"The Flow Of Each Person Can Be Clearly Seen" - Virus Brings China's Surveillance State Out Of The Shadows 

We noted Monday that economic paralysis brought about by the coronavirus had forced Chinese banks to offer billions of dollars in loans to domestic firms to help contain the virus. 

Some of the companies listed as potential candidates for funding had technology that would enable China's surveillance state to track infected people or those who were considered at risk. 

Reuters notes an incident where a camera with facial recognition technology tracked a Hangzhou man, who returned home from a business trip in Wenzhou, an area with high confirmed cases.  

The man had his license plate flagged and was ordered by authorities to stay home for two weeks. But on the 12th day of self-quarantine, he decided to take a drive, was detected by facial recognition cameras for disobeying the order. 

"I was a bit shocked by the ability and efficiency of the mass surveillance network. They can basically trace our movements with AI technology and big data at any time and any place," the man said.

The virus outbreak has allowed China to supercharge its surveillance state. New software is coming online that can monitor people in the streets and recognize if they have fevers, and or, if they're wearing masks. If anyone is flagged, authorities will immediately get a notification, and decide on the appropriate action from there.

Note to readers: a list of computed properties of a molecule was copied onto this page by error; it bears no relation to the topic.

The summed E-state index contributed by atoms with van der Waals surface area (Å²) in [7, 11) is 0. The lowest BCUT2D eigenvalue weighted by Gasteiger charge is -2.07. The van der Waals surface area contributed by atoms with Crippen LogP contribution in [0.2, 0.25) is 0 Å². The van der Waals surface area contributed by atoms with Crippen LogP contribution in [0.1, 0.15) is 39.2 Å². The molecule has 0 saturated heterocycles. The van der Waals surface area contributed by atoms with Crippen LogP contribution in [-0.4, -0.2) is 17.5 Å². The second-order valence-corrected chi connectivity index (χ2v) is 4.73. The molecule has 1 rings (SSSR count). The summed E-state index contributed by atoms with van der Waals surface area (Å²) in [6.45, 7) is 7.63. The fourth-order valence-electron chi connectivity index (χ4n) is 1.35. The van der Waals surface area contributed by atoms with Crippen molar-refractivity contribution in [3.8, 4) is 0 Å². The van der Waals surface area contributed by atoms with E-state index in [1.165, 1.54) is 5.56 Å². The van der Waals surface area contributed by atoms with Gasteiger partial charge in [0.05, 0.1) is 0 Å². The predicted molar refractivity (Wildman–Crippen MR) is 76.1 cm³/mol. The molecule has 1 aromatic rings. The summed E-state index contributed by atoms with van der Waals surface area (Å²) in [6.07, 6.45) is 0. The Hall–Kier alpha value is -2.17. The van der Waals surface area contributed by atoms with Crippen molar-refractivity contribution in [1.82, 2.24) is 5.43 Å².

Mobile apps for smartphones have been developed to allow users to identify if infected people have been around them.

We mentioned Monday how billions of dollars are being plowed into technology to combat the virus. 

Telecoms have been tracking users’ locations during the outbreak. 

"In the era of big data and internet, the flow of each person can be clearly seen. So, we are different from the SARS time now," epidemiologist Li Lanjuan told China's state broadcaster CCTV last week. 

"With such new technologies, we should make full use of them to find the source of infection and contain the source of infection," Li said.

Facial recognition startup, Megvii, requested 100 million yuan ($14.32 million) from banks to develop new technology that would track people with fevers, called "AI temperature measurement system," which uses thermal cameras to measure body temperatures. 

Zhu Jiansheng of the China Academy of Railway Sciences told state news agency Xinhua that technology to fight the virus will help them find infected people or those at risk of being infected. 

"We will retrieve relevant information about the passenger, including the train number, carriage number, and information on passengers who were close to the person, such as people sitting three rows of seats before and after the person," Zhu said.

"We will extract the information and then provide it to relevant epidemic prevention departments," he said. 

China hasn’t only been cracking down on infected people. Last month, the surveillance state targeted people wearing pajamas in public.

While the use of facial recognition technology in security cameras remains taboo around the world, in China, it's widely accepted.

Of course, this kind of thing is all fine because China is using its surveillance state to fight a deadly virus, right?